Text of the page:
But why should a single magpie be a harbinger of doom as opposed to several magpies and why is it always thought to be a male? Firstly it can be hard if not impossible to distinguish between a male and a female magpie especially from a distance, if anything the male is slightly larger. This means unless you see a pair it’s hard to compare sizes so in all reality a single bird may be male or female. There was the thought that when a witch died she took on the form of a magpie which could be one reason why there is so much superstition attached to single birds. Another reason could relate to the association between magpies and the Devil, there was a belief that the bird had drunk of drop of Satan’s blood and therefore best avoided. Whilst on the supernatural subject some folk would hang a dead magpie over the doors to their houses in the belief it kept ghosts away. One true fact is that you could/can sometimes see dead magpies hanging from a gamekeeper’s ‘gibbet’ in an attempt to keep other magpies away from their game stocks and the possibility of losing eggs and young chicks.
Depending on who one consults magpies can be portents of either good luck or misfortune, here are some local Dartmoor and Devonshire superstitions regarding these birds
It’s bad luck to shoot a magpie.
It’s bad luck to see a single magpie flying during the Spring months as it signifies cold adverse weather conditions.
If a fisherman sees a magpie first thing in the morning then all the fish will get of the hook for the rest of the day.
It’s awful bad luck to have a magpie hover over one’s head as it portends imminent death.
To have a magpie perch for a long time on your roof signifies a death in the family.
To see four magpies together signals imminent death.
It’s bad luck to see a magpie in a field.
It’s good luck if a magpies jumps into the path of a traveller.
If you see three magpies on the way to a wedding then that foretells of a happy future for the couple who are getting married.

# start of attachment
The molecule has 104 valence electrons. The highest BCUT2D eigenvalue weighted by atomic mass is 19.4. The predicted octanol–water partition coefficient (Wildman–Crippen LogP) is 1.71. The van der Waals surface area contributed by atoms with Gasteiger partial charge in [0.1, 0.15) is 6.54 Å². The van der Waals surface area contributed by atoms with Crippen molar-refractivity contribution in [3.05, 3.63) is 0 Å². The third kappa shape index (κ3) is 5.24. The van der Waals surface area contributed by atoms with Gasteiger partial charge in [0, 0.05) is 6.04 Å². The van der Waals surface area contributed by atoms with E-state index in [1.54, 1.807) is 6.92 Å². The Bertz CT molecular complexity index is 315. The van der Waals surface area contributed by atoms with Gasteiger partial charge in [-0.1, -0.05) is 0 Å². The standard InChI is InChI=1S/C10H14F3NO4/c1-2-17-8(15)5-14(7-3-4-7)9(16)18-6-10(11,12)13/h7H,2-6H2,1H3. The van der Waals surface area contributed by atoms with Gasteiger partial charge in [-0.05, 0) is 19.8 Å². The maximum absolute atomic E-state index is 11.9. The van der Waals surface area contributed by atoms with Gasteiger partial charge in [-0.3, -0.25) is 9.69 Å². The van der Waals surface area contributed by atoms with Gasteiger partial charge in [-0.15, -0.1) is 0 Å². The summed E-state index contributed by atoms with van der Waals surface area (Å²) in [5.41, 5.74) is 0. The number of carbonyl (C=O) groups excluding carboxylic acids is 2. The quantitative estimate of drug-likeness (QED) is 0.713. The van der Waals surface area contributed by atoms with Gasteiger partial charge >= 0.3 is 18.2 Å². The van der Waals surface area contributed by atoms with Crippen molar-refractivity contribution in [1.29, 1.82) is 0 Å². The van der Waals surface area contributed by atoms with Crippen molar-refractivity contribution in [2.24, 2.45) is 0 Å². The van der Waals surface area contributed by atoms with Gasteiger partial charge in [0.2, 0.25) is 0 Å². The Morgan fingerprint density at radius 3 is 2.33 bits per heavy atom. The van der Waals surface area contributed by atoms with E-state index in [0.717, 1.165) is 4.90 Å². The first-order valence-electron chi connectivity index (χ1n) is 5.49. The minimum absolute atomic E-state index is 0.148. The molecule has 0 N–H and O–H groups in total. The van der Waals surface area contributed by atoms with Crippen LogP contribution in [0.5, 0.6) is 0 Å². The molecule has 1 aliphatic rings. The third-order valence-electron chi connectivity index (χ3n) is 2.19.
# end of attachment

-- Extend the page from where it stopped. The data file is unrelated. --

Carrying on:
In a way it was good luck to eat a magpie if you suffered from epilepsy as it was supposed to be a cure.
As you can see there is more local bad luck associated with magpies than good luck which as noted above is more due to the various misconceptions than reality. However, it still does not stop the feeling of hatred some folk get when hearing the chattering of the bird.
Compared to other birds the nest of a magpie could be regarded as a slum dwelling as it looks as if it’s been thrown together and never finished. The reason for this can be found down in the deep, dark annals of time. At the dawn of creation the magpie realised that in comparison with other birds their nest building skills were distinctly lacking so she gathered them all together to ask their advice. Having collected all the necessary materials for nest building she first asked the blackbird what she should do. It replied; “put that straight stick there,” and pointed to a branch. “Ah,” said the magpie, “Ah, I knewed that afore.” Then bird by bird they all gave their recommendations for nest building to which each one had the same reply; “Ah, I knewed that afore.” As the nest slowly grew in size the patience of the magpie’s tutors began to wane until in the end they all threw up their wings in exasperation. It was the agreed enough was enough and the blackbird spoke for them all; “Well Mistress Mag, as you appear to know everything about nest building you ken finish the nest by yerself.” With that the assembly flew away leaving the magpie with a half finished nest and no idea how to complete it. That is why to this very day magpies can never built a tidy nest.
So maybe next time you see a magpie or group of magpies you might be brave enough not to count them, spit, salute or make any other form of acknowledgement – after all they’re only magpies?